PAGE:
Published by Bananafish Magazine March 2010
I’m standing on the front porch landing, and these red stilettos are killing my feet. But they’re the best pair I have. Really, they are the only pair I have, because these are the ones I had on when I left Sweeny’s place last night. And I had to leave.
I see the screen door is fixed now. I don’t even think this is the same door, which makes sense because I slammed it one too many times trying to get out that night. That seems like such a long time ago now. Most people don’t know how strong a sixteen-year-old can be. When she knows all there is to know in the universe and doesn’t need anything else explained, when she’s certain that her sixteen years is all she needs. And I didn’t know a sixteen-year-old girl could sprint down a flight of steps and break a screen door lock like that. But she can.
Grownup girls can sprint, too. I found that out last night back in Albuquerque. I didn’t have the time and had to leave my Manolo Blahniks, all the Gucci sling-backs, and even the black leopard-print stilettos that rub my ankle raw worse than these red ones.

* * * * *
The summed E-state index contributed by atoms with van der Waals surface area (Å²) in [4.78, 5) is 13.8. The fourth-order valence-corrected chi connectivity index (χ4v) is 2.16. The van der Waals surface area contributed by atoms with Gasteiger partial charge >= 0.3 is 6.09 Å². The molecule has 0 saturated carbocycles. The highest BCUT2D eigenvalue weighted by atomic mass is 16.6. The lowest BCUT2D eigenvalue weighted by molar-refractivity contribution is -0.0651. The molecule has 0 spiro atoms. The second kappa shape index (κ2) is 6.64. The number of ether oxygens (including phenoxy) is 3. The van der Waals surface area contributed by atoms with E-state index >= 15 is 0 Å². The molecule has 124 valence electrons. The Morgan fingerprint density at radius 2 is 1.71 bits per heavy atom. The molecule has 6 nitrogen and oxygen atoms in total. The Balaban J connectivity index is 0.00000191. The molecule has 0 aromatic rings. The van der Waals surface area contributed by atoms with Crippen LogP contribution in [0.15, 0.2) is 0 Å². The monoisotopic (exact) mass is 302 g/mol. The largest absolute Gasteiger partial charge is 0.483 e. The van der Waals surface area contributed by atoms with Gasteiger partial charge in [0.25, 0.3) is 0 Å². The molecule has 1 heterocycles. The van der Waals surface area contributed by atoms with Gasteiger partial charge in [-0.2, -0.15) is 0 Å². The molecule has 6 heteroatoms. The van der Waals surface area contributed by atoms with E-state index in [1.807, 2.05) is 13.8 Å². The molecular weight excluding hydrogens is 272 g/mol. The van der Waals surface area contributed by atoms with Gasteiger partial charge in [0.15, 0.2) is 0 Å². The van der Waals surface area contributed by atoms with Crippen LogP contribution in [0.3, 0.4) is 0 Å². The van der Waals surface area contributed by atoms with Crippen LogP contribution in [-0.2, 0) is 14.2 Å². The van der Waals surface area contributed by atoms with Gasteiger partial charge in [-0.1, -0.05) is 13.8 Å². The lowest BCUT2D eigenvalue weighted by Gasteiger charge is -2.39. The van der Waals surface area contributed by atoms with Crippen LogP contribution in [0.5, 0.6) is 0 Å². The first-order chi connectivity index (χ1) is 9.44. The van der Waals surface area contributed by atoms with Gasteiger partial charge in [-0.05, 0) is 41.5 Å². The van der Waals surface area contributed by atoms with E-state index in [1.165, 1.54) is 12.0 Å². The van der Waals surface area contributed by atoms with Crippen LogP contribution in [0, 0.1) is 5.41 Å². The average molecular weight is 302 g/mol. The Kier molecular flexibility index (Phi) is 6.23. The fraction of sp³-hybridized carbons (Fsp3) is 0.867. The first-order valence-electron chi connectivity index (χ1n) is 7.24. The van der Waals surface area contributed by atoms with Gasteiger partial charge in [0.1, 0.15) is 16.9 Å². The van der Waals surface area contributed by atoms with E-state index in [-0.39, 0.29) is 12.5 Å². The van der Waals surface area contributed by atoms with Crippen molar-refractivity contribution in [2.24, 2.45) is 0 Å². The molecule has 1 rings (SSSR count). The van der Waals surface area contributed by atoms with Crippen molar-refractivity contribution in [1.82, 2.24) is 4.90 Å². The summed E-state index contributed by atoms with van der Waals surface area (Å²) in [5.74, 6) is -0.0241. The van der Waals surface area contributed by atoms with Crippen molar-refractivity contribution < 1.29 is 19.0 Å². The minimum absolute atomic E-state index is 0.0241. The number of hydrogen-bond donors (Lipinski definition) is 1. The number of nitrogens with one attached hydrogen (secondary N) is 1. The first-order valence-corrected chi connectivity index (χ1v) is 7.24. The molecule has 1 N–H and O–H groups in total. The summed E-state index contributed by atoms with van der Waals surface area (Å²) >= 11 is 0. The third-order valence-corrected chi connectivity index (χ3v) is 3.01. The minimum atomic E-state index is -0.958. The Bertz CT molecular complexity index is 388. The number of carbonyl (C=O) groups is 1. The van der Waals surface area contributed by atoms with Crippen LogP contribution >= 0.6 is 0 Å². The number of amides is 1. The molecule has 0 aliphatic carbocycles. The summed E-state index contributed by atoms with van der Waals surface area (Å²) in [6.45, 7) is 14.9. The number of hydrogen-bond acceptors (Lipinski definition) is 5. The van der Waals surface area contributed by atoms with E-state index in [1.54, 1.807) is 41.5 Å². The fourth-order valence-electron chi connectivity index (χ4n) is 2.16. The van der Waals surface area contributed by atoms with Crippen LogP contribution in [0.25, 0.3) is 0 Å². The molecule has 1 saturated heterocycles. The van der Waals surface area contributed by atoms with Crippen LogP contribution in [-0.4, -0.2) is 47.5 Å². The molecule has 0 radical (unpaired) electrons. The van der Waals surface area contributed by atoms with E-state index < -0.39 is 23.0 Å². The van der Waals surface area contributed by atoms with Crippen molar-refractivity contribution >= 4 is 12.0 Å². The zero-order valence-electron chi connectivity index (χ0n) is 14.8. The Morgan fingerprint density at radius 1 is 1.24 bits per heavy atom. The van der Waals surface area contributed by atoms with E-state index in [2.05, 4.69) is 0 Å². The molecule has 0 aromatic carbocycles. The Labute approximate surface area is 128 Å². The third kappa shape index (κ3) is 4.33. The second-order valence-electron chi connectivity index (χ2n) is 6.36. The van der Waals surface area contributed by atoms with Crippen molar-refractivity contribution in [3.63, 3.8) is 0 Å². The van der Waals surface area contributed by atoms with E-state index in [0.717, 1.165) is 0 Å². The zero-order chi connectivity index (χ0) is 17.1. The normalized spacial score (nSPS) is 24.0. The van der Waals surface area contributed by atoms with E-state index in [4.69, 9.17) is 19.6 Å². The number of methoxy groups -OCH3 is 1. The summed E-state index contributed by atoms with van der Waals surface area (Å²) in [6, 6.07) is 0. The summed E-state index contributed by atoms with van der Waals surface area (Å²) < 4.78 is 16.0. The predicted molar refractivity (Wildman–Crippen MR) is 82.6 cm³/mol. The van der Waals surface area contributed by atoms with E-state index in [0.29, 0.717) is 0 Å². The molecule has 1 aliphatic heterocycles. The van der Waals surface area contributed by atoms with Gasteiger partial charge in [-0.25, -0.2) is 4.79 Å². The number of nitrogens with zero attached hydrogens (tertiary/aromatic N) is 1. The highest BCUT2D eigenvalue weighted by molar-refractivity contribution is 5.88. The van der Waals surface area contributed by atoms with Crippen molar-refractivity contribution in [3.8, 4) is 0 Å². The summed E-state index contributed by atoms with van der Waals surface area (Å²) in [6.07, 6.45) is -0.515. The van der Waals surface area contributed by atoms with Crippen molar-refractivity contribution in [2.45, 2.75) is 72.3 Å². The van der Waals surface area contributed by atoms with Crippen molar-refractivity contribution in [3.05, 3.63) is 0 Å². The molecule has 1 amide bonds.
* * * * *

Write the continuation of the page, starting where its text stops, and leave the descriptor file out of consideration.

I see they painted the shutters, too. Thank God, because I hated those green shutters. Yellow is better.
I hope nobody is up yet. It wouldn’t be polite. The polite thing would be to ring the doorbell three or four hours from now and say I used to live here, that I’m just passing through my old neighborhood to see how things have changed. They’re probably a nice family, too, with a philodendron in the foyer and honey-toned walls in the sitting room - all of it stitched neatly together like the IKEA catalogue, a nice family with a nice sixteen-year-old. Her father wouldn’t be shouting from the window framed by those damned throw-up-green shutters, telling her that he wasn’t going to have any whores living in his house.
I’m glad they didn’t paint anything orange. I’ve had enough of orange. Most people think orange is harmless, but really, it can be deadly. Yellow with a little red mixed in, and it’s deadly, like a doomed fetus in the first trimester, like the sun going down over strip clubs, like the dust of Albuquerque. I can’t do orange after Sweeney, with his million-dollar patio and his orange potted marigolds dying in the sun. Most people don’t know that marigolds - especially the orange ones - actually give off a smell when they die. You can smell it even under the stench of underarms, arthritic cream, and cigars. When you’re lying on a patio surrounded by marigolds choking under a hot New Mexico sky, you can smell death mixed with the funk of sex.